The show is on view until February 22. Smack Mellon is located at 48 Plymouth Street in DUMBO and is open 12-7 PM Monday-Friday. There are also various events related to the exhibition that will be occurring in the gallery throughout January and February. Please refer to Smack Mellon’s webiste for a listing of these events.
    –Anni Irish

  • Xavier Dolan/Courtesy of Roadside Attractions

    Xavier Dolan/Courtesy of Roadside Attractions

    The words “prodigy” and “wunderkind” have often been used to describe filmmaker Xavier Dolan, with good reason. Not yet 26, the French-Canadian auteur has recently released his fifth feature, Mommy, to general acclaim, including a Jury Prize win at the 2014 Cannes Film Festival. A sort of bookend to his first film, 2009’s J’ai tué ma mère (I Killed My Mother), Mommy stars Dolan regular Anne Dorval as Diane, the desperate mother of violence-prone, ADHD-addled Steve (a very believable Antoine Olivier Pilon). Their raucous, codependent relationship is tempered by the arrival of a quiet, secretive neighbor, played by Suzanne Clément (in a complete departure from her outgoing persona in Dolan’s 2012 Laurence Anyways). As each of the characters in this unsettling, emotional film struggles with personal demons, they form an unusual bond.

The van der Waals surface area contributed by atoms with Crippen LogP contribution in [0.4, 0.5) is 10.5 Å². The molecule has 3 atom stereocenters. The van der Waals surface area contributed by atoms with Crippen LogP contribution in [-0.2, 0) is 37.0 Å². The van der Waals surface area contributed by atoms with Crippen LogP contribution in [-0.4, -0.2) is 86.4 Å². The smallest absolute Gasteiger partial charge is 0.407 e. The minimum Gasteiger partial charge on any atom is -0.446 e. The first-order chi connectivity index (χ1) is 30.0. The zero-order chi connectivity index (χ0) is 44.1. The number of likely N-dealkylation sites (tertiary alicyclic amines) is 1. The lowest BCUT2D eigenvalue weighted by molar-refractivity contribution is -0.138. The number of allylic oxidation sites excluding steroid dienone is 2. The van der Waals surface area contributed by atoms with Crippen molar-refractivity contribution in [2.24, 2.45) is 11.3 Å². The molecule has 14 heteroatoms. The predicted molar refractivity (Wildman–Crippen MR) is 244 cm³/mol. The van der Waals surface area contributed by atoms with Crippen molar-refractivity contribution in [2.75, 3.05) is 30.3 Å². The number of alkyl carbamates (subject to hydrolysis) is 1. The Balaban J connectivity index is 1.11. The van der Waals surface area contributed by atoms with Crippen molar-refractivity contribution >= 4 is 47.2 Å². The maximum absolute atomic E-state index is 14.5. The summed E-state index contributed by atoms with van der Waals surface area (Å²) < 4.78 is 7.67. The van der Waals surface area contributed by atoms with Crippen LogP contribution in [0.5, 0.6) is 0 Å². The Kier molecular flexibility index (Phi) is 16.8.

Contrary to his previous films I Killed My Mother, Heartbeats (2010) and Tom at the Farm (2013), Dolan — an actor since toddlerhood — did not cast himself in Mommy. Like most of his movies, Mommy features complicated mother-son dynamics, arresting visual sequences and a potent soundtrack. In just five years, the filmmaker has created a distinctly unique body of work, all the more remarkable considering his relative youth.

    Recently I sat down with a few other journalists for a conversation with Dolan, who was both introspective and forthright. The following are excerpts.

    Do you feel different now that you’ve received all this acclaim? Maybe you can no longer be insecure…?
    I was never insecure; I am passionate about what I do. I love working with actors and I love acting and writing these stories and nothing has ever made me feel insecure. Some reviews have hurt me, but they’ve always been educational at the very least.